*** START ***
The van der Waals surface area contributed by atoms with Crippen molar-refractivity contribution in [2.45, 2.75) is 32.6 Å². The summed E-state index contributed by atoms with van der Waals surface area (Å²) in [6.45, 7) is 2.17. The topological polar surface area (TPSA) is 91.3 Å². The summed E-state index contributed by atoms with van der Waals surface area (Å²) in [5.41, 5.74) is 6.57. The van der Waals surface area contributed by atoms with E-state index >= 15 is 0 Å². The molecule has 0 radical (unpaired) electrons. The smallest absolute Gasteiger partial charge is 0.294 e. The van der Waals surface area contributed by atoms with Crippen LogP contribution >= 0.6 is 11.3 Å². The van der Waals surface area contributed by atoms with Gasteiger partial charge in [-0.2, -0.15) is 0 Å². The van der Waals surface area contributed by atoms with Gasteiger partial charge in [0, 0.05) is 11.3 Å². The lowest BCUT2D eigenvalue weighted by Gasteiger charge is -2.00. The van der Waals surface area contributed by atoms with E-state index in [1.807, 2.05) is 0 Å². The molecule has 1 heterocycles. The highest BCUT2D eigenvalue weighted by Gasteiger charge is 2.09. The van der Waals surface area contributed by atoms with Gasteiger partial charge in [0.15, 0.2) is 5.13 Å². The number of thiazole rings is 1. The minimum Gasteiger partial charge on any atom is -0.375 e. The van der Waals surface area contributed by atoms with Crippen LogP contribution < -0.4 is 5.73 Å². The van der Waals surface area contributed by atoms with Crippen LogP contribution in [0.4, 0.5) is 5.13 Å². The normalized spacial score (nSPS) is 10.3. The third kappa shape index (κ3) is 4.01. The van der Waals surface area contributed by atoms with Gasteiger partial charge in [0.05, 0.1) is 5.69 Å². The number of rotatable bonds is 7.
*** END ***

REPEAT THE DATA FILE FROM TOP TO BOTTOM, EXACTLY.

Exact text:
The van der Waals surface area contributed by atoms with Crippen molar-refractivity contribution in [2.45, 2.75) is 32.6 Å². The summed E-state index contributed by atoms with van der Waals surface area (Å²) in [6.45, 7) is 2.17. The topological polar surface area (TPSA) is 91.3 Å². The summed E-state index contributed by atoms with van der Waals surface area (Å²) in [5.41, 5.74) is 6.57. The van der Waals surface area contributed by atoms with E-state index >= 15 is 0 Å². The molecule has 0 radical (unpaired) electrons. The smallest absolute Gasteiger partial charge is 0.294 e. The van der Waals surface area contributed by atoms with Crippen LogP contribution >= 0.6 is 11.3 Å². The van der Waals surface area contributed by atoms with Gasteiger partial charge in [-0.2, -0.15) is 0 Å². The van der Waals surface area contributed by atoms with Gasteiger partial charge in [0, 0.05) is 11.3 Å². The lowest BCUT2D eigenvalue weighted by Gasteiger charge is -2.00. The van der Waals surface area contributed by atoms with E-state index in [1.807, 2.05) is 0 Å². The molecule has 1 heterocycles. The highest BCUT2D eigenvalue weighted by Gasteiger charge is 2.09. The van der Waals surface area contributed by atoms with Gasteiger partial charge in [0.15, 0.2) is 5.13 Å². The number of thiazole rings is 1. The minimum Gasteiger partial charge on any atom is -0.375 e. The van der Waals surface area contributed by atoms with Crippen LogP contribution < -0.4 is 5.73 Å². The van der Waals surface area contributed by atoms with Crippen LogP contribution in [0.4, 0.5) is 5.13 Å². The normalized spacial score (nSPS) is 10.3. The third kappa shape index (κ3) is 4.01. The van der Waals surface area contributed by atoms with Gasteiger partial charge in [0.05, 0.1) is 5.69 Å². The number of rotatable bonds is 7.